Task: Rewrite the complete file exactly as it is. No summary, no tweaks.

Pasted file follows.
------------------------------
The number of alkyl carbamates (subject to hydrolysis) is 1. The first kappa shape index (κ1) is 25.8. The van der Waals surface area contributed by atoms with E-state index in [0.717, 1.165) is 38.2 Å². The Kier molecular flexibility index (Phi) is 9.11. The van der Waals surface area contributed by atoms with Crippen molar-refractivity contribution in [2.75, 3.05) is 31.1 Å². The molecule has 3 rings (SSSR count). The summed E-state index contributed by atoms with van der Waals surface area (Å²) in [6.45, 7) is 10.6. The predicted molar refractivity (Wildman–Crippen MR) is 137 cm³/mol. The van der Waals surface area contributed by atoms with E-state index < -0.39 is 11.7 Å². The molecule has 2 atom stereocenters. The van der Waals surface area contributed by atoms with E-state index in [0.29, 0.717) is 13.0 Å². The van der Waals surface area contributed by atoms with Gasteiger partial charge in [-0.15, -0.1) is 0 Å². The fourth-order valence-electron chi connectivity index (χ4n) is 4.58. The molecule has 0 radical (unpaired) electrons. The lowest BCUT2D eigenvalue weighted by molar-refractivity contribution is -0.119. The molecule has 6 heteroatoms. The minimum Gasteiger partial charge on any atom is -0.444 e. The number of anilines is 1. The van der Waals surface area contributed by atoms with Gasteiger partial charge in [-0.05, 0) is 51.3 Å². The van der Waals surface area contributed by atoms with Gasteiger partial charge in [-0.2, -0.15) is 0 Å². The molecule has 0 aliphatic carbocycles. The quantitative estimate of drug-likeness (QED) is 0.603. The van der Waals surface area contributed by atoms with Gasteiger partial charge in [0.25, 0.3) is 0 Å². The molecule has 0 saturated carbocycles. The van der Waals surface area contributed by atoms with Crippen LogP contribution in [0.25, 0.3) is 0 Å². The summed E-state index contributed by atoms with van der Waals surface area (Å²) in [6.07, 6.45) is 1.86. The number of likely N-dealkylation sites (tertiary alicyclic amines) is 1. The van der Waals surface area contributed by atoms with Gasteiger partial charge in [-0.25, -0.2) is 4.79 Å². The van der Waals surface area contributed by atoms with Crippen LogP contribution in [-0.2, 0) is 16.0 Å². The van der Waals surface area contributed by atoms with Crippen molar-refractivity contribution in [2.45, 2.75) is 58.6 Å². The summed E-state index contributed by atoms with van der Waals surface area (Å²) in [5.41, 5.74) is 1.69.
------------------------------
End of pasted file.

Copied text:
The number of alkyl carbamates (subject to hydrolysis) is 1. The first kappa shape index (κ1) is 25.8. The van der Waals surface area contributed by atoms with E-state index in [0.717, 1.165) is 38.2 Å². The Kier molecular flexibility index (Phi) is 9.11. The van der Waals surface area contributed by atoms with Crippen molar-refractivity contribution in [2.75, 3.05) is 31.1 Å². The molecule has 3 rings (SSSR count). The summed E-state index contributed by atoms with van der Waals surface area (Å²) in [6.45, 7) is 10.6. The predicted molar refractivity (Wildman–Crippen MR) is 137 cm³/mol. The van der Waals surface area contributed by atoms with E-state index < -0.39 is 11.7 Å². The molecule has 2 atom stereocenters. The van der Waals surface area contributed by atoms with E-state index in [0.29, 0.717) is 13.0 Å². The van der Waals surface area contributed by atoms with Gasteiger partial charge in [-0.15, -0.1) is 0 Å². The fourth-order valence-electron chi connectivity index (χ4n) is 4.58. The molecule has 0 radical (unpaired) electrons. The lowest BCUT2D eigenvalue weighted by molar-refractivity contribution is -0.119. The molecule has 6 heteroatoms. The minimum Gasteiger partial charge on any atom is -0.444 e. The number of anilines is 1. The van der Waals surface area contributed by atoms with Gasteiger partial charge in [-0.05, 0) is 51.3 Å². The van der Waals surface area contributed by atoms with Gasteiger partial charge in [-0.2, -0.15) is 0 Å². The molecule has 0 aliphatic carbocycles. The quantitative estimate of drug-likeness (QED) is 0.603. The van der Waals surface area contributed by atoms with Gasteiger partial charge in [0.25, 0.3) is 0 Å². The molecule has 0 saturated carbocycles. The van der Waals surface area contributed by atoms with Crippen LogP contribution in [0.25, 0.3) is 0 Å². The summed E-state index contributed by atoms with van der Waals surface area (Å²) in [6.07, 6.45) is 1.86. The number of likely N-dealkylation sites (tertiary alicyclic amines) is 1. The van der Waals surface area contributed by atoms with Gasteiger partial charge in [-0.25, -0.2) is 4.79 Å². The van der Waals surface area contributed by atoms with Crippen LogP contribution in [-0.2, 0) is 16.0 Å². The van der Waals surface area contributed by atoms with Crippen molar-refractivity contribution in [2.45, 2.75) is 58.6 Å². The summed E-state index contributed by atoms with van der Waals surface area (Å²) in [5.41, 5.74) is 1.69.